- Walking: Easy
- Mountain biking: Easy
Length: 1.9km one way
Time: 45-60 minutes return walk
Parking: DeBomford Lane, Geilston Bay
Dogs: Under effective control (Please obey signage. Effective control means your dog is in close proximity, in line of sight, immediately responds to your voice command. If not, keep your dog on lead.)
This is an easy walk for families, with panoramic views of the Derwent River throughout the length of the walk.
Park at the end of DeBomford Lane in Geilston Bay Regional Park, cross the bridge over Geilston Creek and follow the track along the edge of Geilston Creek Road to where the main track begins at Sarean Court. The track is mostly flat but slightly undulating at the start with a short but fairly steep descent to Shag Bay at the end.
In the colonial era, this land was part of Thomas Gregson’s extensive landholdings which ran from Risdon Vale to Kangaroo Point. Following Gregson’s death in 1874 much of the land was sold off as smaller farms. This area was farmed well into the 20th century by the Langdon and Russell families who planted orchards here. Some of the trees on the reserve are survivors from those orchards.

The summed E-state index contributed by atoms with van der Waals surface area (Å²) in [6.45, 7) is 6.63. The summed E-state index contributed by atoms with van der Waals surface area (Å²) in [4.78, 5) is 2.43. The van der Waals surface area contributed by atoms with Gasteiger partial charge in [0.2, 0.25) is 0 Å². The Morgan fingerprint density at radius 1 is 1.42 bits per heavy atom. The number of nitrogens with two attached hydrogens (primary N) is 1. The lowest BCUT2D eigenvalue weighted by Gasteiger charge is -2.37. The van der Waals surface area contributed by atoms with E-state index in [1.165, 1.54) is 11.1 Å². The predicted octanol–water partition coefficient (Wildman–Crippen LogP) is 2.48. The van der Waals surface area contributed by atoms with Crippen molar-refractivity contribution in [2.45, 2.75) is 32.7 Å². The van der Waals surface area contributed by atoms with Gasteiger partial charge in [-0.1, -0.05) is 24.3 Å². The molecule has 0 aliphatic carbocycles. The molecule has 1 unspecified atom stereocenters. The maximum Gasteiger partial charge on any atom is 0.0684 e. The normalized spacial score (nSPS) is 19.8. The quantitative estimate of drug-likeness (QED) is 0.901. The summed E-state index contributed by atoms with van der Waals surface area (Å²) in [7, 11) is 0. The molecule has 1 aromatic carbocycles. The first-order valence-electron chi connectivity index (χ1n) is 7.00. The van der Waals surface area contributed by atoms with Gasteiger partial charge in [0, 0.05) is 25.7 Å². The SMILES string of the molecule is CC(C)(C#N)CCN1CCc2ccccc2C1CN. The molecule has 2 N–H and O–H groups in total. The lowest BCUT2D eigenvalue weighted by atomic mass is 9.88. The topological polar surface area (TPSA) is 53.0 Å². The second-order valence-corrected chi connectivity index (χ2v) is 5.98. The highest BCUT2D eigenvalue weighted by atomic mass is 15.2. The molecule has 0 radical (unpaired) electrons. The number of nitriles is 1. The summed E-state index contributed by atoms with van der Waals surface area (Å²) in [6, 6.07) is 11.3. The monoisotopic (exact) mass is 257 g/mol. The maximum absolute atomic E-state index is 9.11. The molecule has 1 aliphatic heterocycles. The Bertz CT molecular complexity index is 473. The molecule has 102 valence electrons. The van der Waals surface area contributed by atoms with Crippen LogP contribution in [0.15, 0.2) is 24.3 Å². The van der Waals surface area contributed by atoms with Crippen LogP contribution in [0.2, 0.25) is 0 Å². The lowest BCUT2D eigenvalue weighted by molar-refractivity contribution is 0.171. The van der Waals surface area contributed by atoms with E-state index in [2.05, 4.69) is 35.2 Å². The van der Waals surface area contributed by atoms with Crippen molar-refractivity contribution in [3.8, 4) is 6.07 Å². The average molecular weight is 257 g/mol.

In 1890 a ‘bone mill’ was built in neighboring Shag Bay. The mill took waste such as rotten fish, butchers’ refuse, dead animals, blood and offal and turned it into tallow and manure. In 1910 the factory began processing sanitary waste from New Town, Glenorchy and Sandy Bay. This continued until 1915, when a boiler exploded, setting the whole factory ablaze and killing the manager, George Russell and his son William.
Also of note in Shag Bay is the wreck of the Nelson, once the pride of the British Navy. Launched from the Woolwich Dockyard in 1814, the Nelson was a 126-gun ship of the line which never fired a shot in anger. In 1920, the Nelson was towed into Shag Bay where, over the next ten years, it was broken up for scrap.
The area is rich in Aboriginal cultural sites as it was one of the shortest crossing distances over the Derwent River. The takara limuna/Sheoak Walk provides interpretation of Aboriginal history of the area, you find more information on this walk here.
The last part of the walk is located in the East Risdon State Reserve and dogs are prohibited.
- Mountain biking
- A public toilet is available at the Geilston Bay regional park
Warning: Steep descent into Shag Bay. Dogs are prohibited in East Risdon State Reserve.